4. Arboviruses in Mosquitoes
A subset of the over 3000 species of mosquitoes vector viruses that cause human disease (Table 1). The major mosquito-borne human pathogenic viruses come from three RNA virus families: Flaviviridae genus Flavivirus, Togaviridae genus Alphavirus and Bunyaviridae genera Orthobunyavirus and Phlebovirus (Table 1) . These viruses are often found in both mosquitoes and animals, with virus replication occurring in both host types. Human disease occurs following transmission of the virus via a bite from an infected mosquito. For many of these viruses, humans are a dead-end host with viral population being necessarily maintained in other animal hosts. Viruses including dengue virus (DENV) and chikungunya virus (CHIKV) have adapted to a human-mosquito transmission cycle and no longer require amplification in other animals. While there are a complex range of factors that determine vector competence for transmission of arboviruses in mosquitoes , the presence of Wolbachia could influence vector competence by altering mosquito susceptibility to virus infection.
|Virus Family (Genome Nucleic Acid)||Genera||Examples of Arboviruses||Common Vectors|
|Flaviviridae (ss (+) RNA)||Flavivirus||Dengue virus||Aedes aegypti, Aedes albopictus|
|Japanese encephalitis virus||Culex spp.|
|St Louis encephalitis virus||Culex spp.|
|West Nile virus||Culex spp.|
|Yellow fever virus||Aedes spp.|
|Togaviridae (ss (+) RNA)||Alphavirus||Chikungunya virus||Aedes albopictus, Aedes aegypti|
|O’nyong nyong virus||Anopheles spp.|
|Semliki Forest virus||Aedes spp.|
|Venezuelan equine encephalitis virus||Aedes spp., Culex spp.|
|Bunyaviridae (ss (−) RNA)||Orthobunyavirus||La Crosse virus||Aedes triseriatus|
|Phlebovirus||Rift Valley fever virus||Aedes spp., Culex spp.|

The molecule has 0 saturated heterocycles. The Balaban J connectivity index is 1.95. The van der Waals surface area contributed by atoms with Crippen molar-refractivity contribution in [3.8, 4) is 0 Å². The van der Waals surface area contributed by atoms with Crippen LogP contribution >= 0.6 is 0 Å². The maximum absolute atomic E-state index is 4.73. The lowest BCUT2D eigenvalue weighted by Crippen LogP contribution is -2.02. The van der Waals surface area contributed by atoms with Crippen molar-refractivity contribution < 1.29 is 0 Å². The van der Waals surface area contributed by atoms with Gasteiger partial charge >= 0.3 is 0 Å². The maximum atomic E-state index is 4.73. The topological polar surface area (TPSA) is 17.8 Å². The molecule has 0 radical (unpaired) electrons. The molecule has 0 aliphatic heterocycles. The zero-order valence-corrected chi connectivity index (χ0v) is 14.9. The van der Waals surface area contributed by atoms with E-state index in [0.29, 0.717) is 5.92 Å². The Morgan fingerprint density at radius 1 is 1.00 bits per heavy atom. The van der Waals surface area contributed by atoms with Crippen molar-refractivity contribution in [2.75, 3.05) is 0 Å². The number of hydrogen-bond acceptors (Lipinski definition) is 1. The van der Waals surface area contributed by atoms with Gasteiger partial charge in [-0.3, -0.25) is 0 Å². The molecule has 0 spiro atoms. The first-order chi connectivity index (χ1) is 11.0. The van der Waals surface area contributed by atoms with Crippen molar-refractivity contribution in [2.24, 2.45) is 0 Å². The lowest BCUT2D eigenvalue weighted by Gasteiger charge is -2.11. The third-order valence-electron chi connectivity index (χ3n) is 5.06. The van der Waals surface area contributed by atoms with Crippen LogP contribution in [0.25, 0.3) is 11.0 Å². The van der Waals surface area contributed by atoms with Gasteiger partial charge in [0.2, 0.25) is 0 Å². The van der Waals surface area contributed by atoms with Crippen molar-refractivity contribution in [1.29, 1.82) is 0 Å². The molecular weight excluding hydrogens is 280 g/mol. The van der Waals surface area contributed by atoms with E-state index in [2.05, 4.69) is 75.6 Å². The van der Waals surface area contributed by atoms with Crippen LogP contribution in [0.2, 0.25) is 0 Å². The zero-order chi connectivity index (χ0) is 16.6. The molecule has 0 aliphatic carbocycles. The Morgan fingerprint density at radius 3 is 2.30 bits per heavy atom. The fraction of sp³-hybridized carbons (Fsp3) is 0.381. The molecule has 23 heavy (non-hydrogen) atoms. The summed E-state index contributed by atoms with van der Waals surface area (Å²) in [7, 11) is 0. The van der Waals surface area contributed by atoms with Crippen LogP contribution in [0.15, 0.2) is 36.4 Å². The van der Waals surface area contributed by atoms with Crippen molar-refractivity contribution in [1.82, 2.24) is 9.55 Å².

5. The Distribution of Wolbachia in Vector Mosquitoes
Wolbachia was first discovered in the mosquito Culex pipiens  and is present in populations of various wild mosquito species. Surveys focused on disease transmitting mosquito genera identified Wolbachia in 7%–42% of the Culex pecies analysed and 0%–30% of the Aedes species analysed; until recently, no Wolbachia was detected in any of the tested Anopheles species [66,67,68]. It is interesting to note that Wolbachia is frequently detected in several of the common arbovirus vectors including the Culex pipiens complex and Aedes species including Ae. albopictus but not Ae. aegypti. The establishment of Wolbachia in some mosquito species can be impeded by the native microbiome and this may in part explain the absence of Wolbachia in some mosquito species in nature . Improved methods of detection will likely lead to detection of Wolbachia in a wider variety of species. For example Wolbachia was recently detected for the first time in a limited number of Anopheles gambiae mosquitoes using high throughput sequencing of the 16s rRNA gene amplified from field caught mosquitoes . The presence of Wolbachia in various arbovirus mosquito vectors raises the question of the impact of Wolbachia infection on arbovirus transmission in natural vector populations.